technology and education

Ursula Franklin, in The Real World of Technology wrote:

Technology is not the sum of the artifacts, of the wheels and gears, of the rails and electronic transmitters. Technology is a system. It entails far more than its individual material components. Technology involves organization, procedures, symbols, new words, equations, and, most of all, a mindset.

Being a mindset, technology then is an ideology.

In her expanded book – which were a series of lectures – Franklin examines the impact of technology upon our lives and addresses the extraordinary changes since The Real World of Technology was first published. She  added four new chapters and discusses “the dilution of privacy and intellectual property rights, the impact of the current technology on government and governance, the shift from consumer capitalism to investment capitalism, and the influence of the Internet upon the craft of writing.”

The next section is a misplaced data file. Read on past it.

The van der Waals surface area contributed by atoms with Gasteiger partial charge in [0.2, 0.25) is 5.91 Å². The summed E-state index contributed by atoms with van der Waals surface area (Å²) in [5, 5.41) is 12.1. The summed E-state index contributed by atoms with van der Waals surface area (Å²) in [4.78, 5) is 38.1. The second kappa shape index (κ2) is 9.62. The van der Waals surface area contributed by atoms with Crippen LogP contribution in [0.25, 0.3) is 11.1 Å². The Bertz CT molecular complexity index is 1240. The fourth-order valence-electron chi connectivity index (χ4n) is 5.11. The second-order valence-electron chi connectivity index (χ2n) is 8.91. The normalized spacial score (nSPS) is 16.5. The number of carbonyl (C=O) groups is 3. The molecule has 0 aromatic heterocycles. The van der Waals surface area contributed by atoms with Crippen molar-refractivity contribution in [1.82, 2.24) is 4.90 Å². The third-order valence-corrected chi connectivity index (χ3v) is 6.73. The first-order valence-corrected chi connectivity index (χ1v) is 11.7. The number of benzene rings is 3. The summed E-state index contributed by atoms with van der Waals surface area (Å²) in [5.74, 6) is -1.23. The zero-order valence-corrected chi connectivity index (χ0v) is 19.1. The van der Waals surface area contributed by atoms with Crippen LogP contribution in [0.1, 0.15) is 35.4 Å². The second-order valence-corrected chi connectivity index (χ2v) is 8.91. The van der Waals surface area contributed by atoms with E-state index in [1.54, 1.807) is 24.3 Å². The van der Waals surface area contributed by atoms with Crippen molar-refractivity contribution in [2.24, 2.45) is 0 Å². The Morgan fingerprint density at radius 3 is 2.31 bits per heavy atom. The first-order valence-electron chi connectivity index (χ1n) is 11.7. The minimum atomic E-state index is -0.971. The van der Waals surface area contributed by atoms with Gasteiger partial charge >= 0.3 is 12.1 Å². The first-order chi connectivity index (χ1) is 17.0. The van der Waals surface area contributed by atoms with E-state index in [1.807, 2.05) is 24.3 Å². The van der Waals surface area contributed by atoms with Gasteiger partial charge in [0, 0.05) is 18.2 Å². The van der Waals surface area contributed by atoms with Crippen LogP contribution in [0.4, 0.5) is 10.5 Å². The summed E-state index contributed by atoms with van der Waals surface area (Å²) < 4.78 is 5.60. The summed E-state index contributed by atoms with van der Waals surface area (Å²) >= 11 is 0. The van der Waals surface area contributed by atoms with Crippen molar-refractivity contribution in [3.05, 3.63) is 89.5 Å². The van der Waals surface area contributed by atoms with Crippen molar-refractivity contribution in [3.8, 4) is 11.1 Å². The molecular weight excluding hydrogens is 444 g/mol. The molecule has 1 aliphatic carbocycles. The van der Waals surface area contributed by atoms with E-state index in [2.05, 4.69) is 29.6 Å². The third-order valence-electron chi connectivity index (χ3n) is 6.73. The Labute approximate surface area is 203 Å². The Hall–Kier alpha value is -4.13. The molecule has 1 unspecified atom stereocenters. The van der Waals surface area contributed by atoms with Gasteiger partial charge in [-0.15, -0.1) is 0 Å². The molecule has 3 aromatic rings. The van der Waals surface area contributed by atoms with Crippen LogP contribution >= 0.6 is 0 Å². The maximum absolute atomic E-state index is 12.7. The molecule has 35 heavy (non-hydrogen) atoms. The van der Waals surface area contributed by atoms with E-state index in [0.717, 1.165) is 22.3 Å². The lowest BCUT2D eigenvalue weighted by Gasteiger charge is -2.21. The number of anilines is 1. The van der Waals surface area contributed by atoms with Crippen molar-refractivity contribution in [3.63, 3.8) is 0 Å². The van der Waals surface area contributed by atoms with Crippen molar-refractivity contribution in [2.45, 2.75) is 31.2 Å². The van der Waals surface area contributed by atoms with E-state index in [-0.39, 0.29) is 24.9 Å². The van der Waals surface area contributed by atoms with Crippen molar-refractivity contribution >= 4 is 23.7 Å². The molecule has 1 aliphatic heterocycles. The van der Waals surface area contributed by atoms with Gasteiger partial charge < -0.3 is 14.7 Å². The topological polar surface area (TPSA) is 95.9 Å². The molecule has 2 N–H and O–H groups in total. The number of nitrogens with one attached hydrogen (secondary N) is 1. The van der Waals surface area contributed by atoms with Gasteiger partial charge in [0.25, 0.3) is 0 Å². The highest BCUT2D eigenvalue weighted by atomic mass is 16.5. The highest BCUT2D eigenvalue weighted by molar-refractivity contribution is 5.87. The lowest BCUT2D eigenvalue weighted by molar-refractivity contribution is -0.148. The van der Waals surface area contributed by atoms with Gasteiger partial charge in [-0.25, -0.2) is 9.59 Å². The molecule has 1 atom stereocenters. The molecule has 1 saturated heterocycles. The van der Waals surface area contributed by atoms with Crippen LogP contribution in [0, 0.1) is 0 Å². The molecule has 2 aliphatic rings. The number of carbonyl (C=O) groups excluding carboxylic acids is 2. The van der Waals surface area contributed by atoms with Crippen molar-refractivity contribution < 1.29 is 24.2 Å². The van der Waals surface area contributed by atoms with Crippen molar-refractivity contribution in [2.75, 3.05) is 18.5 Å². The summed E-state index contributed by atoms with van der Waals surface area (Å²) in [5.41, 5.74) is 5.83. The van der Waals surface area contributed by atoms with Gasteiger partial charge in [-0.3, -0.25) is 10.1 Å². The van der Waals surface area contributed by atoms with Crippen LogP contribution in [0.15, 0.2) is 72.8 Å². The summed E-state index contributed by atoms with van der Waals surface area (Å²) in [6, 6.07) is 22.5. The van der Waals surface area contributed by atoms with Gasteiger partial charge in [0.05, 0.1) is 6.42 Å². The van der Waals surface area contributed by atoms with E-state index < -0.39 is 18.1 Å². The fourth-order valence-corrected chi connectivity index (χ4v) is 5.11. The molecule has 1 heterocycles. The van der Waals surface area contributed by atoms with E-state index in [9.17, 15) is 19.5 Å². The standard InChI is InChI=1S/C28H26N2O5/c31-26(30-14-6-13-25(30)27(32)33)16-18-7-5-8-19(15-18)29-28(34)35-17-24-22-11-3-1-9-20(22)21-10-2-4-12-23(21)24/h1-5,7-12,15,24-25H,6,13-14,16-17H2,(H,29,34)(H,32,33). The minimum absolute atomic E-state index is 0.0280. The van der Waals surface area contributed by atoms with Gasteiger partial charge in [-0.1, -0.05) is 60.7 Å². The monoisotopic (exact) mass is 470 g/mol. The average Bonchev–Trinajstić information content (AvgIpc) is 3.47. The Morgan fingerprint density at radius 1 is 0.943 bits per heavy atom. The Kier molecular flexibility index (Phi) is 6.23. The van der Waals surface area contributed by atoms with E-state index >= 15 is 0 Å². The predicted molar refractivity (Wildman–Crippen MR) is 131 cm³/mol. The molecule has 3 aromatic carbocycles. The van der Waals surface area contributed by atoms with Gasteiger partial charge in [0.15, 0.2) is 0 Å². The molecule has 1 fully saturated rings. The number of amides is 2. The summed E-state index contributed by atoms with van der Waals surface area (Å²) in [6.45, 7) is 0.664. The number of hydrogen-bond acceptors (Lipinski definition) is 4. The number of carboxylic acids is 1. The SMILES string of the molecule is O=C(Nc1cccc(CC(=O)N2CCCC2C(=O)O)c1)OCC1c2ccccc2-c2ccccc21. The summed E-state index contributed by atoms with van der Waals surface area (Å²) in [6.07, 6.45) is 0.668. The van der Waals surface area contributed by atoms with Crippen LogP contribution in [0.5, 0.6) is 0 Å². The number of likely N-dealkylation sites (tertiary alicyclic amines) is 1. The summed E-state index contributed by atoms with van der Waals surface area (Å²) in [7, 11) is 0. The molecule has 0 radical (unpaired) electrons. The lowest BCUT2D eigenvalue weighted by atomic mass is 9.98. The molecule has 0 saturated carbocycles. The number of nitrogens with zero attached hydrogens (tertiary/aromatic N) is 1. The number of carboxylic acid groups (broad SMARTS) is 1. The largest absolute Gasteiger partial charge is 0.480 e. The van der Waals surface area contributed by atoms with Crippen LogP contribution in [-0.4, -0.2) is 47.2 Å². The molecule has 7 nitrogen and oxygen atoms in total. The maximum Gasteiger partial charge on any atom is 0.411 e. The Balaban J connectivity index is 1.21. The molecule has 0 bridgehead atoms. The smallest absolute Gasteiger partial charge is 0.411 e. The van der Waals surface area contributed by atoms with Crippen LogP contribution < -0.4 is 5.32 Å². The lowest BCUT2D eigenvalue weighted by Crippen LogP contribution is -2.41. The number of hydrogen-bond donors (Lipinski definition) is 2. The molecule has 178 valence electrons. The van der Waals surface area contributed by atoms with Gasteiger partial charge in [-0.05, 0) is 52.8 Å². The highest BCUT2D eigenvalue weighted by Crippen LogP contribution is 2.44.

She writes on the political and ethical aspects of technology:

“Whenever somebody talks to you about benefits or costs of particular development don’t ask whatbenefits, ask whose benefits, whose costs. To come back to the discourse that we have to have with each other: on the basis of these discussions we could make up a checklist … let’s make a civic list. When one looks at projects that are under discussion … one can ask:

  1. Whether it promotes justice.
  2. Whether it restores reciprocity.
  3. Whether it confers divisible or individible benefits.
  4. Whether it favors people over machines.
  5. Whether the strategy of implementation maximizes gain or minimizes disaster.
  6. Whether conservation is favored over waste.
  7. Whether the irreversible stands back because the reversible is favored.”